The understandable focus on Syria, in particular on the horrific situation that has unfolded in Aleppo over the last few weeks, has distracted attention from the potentially more dangerous developments in Iraq, Nick Butler said in a commentary published by the Financial Times.
Ten years after the execution of Saddam Hussein and five years after the official exit of American troops that was supposed to mark the end of a conflict which began with the US invasion in 2003, Iraq remains a war zone. The unrelenting bomb attacks on both military and civilian targets demonstrate the defiance of Islamist militants. As the battle to retake the strategic northern Iraqi city of Mosul – held by ISIS since 2014 – comes to a head the risks are very high, with implications that will shape not only the future of Iraq itself but also the international oil market.
The last three months have seen inch-by-inch territorial gains for the Iraqi government forces with advances in the north and east of Mosul and its immediate surroundings. But the cost has been high, with 115,000 displaced civilians now living in temporary shelters or camps and widespread physical destruction. Four of the five bridges that link the two sides of the city across the River Tigris have been destroyed, in some cases in a deliberate effort to cut off supplies to ISIS.
The militant fighters have not retreated passively. In October, in a classic scorched-earth manoeuvre they set fire to oil wells and to the Mishraq sulphur plant near the town of Qayyarah south of Mosul. In recent weeks they have intensified their campaign of sniper attacks and suicide bombings centred on Baghdad. Over the last two weeks, hundreds of Iraqi civilians have been killed and the main road north from Baghdad to Mosul – one of the Iraqi forces’ main supply routes – has been closed. These events brought the total of civilians killed in conflicts across Iraq in 2016 to almost 6,800 according to the United Nations.
The Iraqi government’s plan is to retake the whole of Mosul by March. The risk is that as the fighting intensifies ISIS will do more damage as they scatter across the rest of Iraq and other parts of the region. Mosul lies close to the oil producing areas of northern Iraq – in Kirkuk (now under Kurdish control) and in the Kurdish region itself.
Producing facilities, oilfield workers and pipeline networks linking northern Iraq to Turkey are all vulnerable.
The Kurds are famously tough fighters but it is very hard to defend installations and pipelines that run across hundreds of miles of remote territory against a ruthless enemy prepared to use suicide bombers. The potential for an environmental disaster is clear, as is the damage that could be done to the already fragile Iraqi economy if infrastructure routes carrying oil for export were cut for any length of time.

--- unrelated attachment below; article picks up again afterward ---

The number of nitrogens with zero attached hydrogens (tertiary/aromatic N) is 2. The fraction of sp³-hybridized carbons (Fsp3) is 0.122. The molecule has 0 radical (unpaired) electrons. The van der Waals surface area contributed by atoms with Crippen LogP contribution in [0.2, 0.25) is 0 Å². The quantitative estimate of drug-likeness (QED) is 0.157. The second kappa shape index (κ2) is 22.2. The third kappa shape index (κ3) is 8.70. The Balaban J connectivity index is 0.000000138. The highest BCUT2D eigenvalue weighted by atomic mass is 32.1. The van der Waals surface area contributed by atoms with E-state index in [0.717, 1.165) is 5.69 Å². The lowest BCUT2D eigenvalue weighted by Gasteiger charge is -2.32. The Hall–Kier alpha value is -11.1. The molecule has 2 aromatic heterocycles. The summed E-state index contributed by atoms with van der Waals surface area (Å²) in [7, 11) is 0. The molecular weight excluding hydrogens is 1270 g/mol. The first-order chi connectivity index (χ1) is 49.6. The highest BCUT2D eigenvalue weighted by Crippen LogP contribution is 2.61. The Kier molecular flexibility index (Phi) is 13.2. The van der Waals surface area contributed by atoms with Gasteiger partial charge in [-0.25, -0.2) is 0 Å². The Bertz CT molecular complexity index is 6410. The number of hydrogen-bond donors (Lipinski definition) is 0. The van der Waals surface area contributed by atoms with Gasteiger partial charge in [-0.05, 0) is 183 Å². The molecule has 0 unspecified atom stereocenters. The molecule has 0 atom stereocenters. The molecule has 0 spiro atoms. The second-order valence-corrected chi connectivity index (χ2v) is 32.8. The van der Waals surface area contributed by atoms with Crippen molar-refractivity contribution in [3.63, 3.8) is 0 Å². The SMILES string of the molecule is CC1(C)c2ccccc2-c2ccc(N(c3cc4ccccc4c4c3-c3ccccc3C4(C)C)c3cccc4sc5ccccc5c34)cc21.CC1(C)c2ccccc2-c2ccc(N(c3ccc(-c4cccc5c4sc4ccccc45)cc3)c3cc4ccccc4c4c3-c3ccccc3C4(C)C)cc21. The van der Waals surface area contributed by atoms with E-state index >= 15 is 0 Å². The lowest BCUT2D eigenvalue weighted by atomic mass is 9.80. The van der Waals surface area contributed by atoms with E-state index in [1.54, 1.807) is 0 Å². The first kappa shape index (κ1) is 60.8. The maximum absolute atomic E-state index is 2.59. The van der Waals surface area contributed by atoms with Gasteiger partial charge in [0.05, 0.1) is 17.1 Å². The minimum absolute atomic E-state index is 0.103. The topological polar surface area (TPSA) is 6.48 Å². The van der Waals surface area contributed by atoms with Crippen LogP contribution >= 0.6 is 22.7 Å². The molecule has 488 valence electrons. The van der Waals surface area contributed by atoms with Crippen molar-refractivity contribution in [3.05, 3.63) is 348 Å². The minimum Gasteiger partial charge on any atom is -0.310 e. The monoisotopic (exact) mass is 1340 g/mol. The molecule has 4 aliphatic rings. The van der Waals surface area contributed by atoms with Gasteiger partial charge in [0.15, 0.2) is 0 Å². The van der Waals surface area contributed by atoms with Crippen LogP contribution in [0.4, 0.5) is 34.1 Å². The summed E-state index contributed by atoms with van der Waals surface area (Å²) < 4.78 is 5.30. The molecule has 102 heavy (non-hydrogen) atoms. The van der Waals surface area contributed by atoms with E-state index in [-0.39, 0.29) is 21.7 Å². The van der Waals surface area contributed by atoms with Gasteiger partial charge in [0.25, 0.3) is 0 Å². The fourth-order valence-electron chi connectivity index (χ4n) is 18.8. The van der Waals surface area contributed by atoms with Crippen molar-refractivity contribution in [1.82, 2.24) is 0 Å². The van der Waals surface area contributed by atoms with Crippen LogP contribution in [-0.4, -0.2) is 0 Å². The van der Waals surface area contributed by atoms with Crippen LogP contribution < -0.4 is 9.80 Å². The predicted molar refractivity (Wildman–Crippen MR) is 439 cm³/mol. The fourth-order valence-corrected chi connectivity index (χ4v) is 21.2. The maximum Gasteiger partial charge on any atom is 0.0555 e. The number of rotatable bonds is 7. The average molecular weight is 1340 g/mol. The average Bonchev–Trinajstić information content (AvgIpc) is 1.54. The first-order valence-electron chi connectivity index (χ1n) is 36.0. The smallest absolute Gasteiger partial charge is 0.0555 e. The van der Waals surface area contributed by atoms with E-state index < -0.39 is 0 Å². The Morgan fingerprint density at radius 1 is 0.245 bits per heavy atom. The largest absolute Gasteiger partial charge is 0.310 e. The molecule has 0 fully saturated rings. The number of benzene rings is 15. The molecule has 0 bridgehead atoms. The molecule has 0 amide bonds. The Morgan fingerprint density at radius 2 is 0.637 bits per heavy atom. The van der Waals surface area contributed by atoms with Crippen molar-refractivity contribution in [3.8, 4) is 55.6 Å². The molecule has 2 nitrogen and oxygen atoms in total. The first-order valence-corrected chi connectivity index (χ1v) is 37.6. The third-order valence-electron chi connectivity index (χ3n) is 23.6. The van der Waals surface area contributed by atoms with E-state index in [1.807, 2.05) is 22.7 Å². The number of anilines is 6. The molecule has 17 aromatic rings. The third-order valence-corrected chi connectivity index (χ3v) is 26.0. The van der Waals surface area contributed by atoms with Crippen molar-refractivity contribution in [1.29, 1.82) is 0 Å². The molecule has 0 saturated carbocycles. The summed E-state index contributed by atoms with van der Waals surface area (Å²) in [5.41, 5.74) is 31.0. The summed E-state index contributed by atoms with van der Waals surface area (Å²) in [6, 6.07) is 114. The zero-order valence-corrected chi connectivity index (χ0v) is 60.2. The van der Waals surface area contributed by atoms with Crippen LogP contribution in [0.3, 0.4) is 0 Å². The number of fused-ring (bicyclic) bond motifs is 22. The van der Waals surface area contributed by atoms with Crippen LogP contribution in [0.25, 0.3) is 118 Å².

The risks are not limited to oil. North of the city lies the Mosul Dam – one of the most important engineering projects in the region. The dam holds back some 11bn cubic metres of water. At the moment it sits in territory controlled by Iraqi government and Kurdish forces but it needs repair. A fascinating article in the latest issue of the New Yorker by Dexter Filkins spells out the challenge. The dam urgently needs significant work to manage the risk of identified weaknesses in its foundations causing a disastrous collapse. Ideally it needs to be supplemented or even replaced by new infrastructure located closer to Mosul itself – but that area is currently held by ISIS.
If the dam did break it could produce an unprecedented flood tide, potentially overwhelming Mosul and a large area to the south. And, of course, ISIS in retreat could try to break the dam – adding a flood to their scorched-earch approach and in the process further weakening both economic and social conditions.
The return to widespread violence in Iraq is beginning to discourage investors even in areas to the south of Baghdad that have so far been relatively immune to attack. Over the last two years Iraqi oil production backed by international funding and technology has risen from 3.2m barrels a day in 2014 to 4.8mbd in November. Now, however, there are signs that investment is slowing as the negative assessments of political and physical risk increase.
In the north, ISIS may be beaten out of Mosul but there is no sign of a long-term peace – the militant fighters who survive will regroup elsewhere. There is equally little sign of a deal between the Iraqi government in Baghdad and the Kurdish regional government to share the oil revenue from exports. The result is that companies working in the Kurdish region are living on promises and are not likely to put in more capital until they have greater confidence in future returns. Hopes of Iraqi output rising to 6mbd or more look very slim.
In the short term, the security situation is all-consuming and the half promise made by the Iraqi government to Opec to cut production by 200,000 barrels a day starting this month seems to have been quietly set aside. The government is nominally standing by its stated commitment, but according to producers such as the Russian oil company Lukoil, which operates the West Qurna 2 field, no instructions to cut output have been received. The Kurdish authorities are already refusing to participate in the cutback while recently leaked documents suggest that the government in Baghdad has plans to increase short-term export capacity in the south of the country.
Iraq may be the second largest oil producer in Opec but the country’s primary concern is still the daily struggle for survival. The need for cash is the predominant driver of government policy. The dark irony is that the only force likely to produce a cut in oil production in Iraq this year is Isis.